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Sixth Edition, 1915
By Dr. John Thomas (first edition written 1861)



Chapter 12

Section 23

The Flight of the Woman



"And the Woman fled into the wilderness, where she has a place of the Deity, that they may sustain her there a thousand two hundred and sixty days" - Verse 6


The ANTIPAGAN BODY, compared in the prophecy to a WOMAN, consisted of Catholics, Novatians, Donatists, Valentinians, Marcionites, Paulists, Cataphrygians, and others, whose names are no longer remembered. Out of this heterogeneous community, which agreed only in its Opposition to the reigning idolatry, the Man-child of Sin was developed, A.D. 312,313. The fall of Maxentius was the crisis of his birth. Being decreed by the Senate the first of the three Augusti of the Roman world, and being in intimate alliance with Licinius, then seemingly favorable to his policy, he published jointly with him the famous Edict of Milan. This was the great charter of toleration. It granted to "the whole body of the christians," as well as to others, the free choice to fol-low that mode of worship which they may wish; and that no freedom at all shall be refused them. No distinction was made between christian and pagan in this matter; so that each might have the privilege to select and worship whatsoever divinity he pleased. Nor was there any distinction made with regard to sect in "the whole body." When the edict was published, Constantine's mind was either undecided as to which religion was absolutely true, or he hesitated to speak plainly that he might not offend the latent prejudices of his colleague. This indiscriminate toleration, he said, "has been done by us, that we might not appear in any manner to detract anything from any manner of religion, or any mode of worship."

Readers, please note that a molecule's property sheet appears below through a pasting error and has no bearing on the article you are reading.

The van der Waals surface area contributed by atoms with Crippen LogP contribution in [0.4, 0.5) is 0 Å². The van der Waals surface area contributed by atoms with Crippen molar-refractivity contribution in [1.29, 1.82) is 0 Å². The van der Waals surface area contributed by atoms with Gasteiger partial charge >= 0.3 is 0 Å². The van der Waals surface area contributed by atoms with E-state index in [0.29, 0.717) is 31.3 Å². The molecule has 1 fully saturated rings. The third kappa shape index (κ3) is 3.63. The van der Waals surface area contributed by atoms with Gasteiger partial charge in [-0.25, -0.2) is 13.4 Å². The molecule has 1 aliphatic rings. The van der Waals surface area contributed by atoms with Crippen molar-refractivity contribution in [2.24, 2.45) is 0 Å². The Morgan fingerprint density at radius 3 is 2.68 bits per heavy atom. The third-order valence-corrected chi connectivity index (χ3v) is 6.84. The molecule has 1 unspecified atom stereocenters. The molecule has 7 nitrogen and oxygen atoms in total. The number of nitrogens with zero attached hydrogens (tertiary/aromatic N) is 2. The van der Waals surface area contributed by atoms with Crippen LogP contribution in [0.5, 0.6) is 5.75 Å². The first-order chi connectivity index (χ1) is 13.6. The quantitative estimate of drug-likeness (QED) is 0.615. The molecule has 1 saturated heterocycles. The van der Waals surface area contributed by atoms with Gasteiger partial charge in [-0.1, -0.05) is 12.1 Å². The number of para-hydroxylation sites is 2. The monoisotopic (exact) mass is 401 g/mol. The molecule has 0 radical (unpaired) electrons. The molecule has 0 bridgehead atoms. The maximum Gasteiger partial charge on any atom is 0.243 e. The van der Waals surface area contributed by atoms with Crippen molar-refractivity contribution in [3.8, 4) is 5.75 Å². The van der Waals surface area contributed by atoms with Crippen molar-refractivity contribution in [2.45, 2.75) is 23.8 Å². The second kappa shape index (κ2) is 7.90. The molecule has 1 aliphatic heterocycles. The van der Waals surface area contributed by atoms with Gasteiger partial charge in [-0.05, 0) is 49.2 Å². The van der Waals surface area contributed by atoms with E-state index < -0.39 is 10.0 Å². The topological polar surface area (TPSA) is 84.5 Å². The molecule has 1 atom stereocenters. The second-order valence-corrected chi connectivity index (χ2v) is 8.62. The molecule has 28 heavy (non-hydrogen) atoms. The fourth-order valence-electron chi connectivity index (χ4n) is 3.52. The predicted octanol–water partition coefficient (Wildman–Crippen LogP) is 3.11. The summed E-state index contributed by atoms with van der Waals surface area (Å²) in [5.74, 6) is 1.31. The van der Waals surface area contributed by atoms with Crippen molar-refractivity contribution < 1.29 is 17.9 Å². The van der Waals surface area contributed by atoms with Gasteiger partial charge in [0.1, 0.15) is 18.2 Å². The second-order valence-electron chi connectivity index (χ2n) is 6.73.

But, though well disposed to Antipaganism, the Man-Child of Sin, at the time of the edict of Milan, did not know his own Mother. He was too young to be able to discern her. He did not know to which sect of "the whole body of christians" he belonged. It was not long, however, before the worst of the sects was able to establish its ascendancy over the untutored mind of this ambitious and fortunate soldier. This was the sect which styles itself, and taught him so to style it, "THE HOLY CATHOLIC CHURCH." This was that sect which was preeminently "wretched, and miserable, and poor, and blind, and naked;" but which said, "l am rich, and increased with goods, and have need of nothing." It was the sect in which the rage of faction exploded in frequent and violent seditions; and the blood of its members was shed by each other's hands. Hilary, a contemporary of the times, writes to Constantine's successor, and declares concerning the catholic clergy, that "in the wide extent of the ten provinces of Asia, to which he had been banished, there could be found very few prelates who had preserved the knowledge of the true God. It is a thing equally deplorable and dangerous that there are as many creeds as Opinions among men, as many doctrines as inclinations, and as many sources of blasphemy as there are faults among us; because we make creeds arbitrarily. The Homousion is rejected and received and explained away by successive synods. The partial or total resemblance of the Father and of the Son is a subject of dispute for these unhappy times. Every year, nay every moon, we make new creeds to describe invisible mysteries. We repent of what we have done, we defend those who repent, we anathematize those whom we defended. We condemn either the doctrine of others in ourselves, or our own in that of others; and reciprocally tearing one another to pieces, we have been the cause of each other's ruin."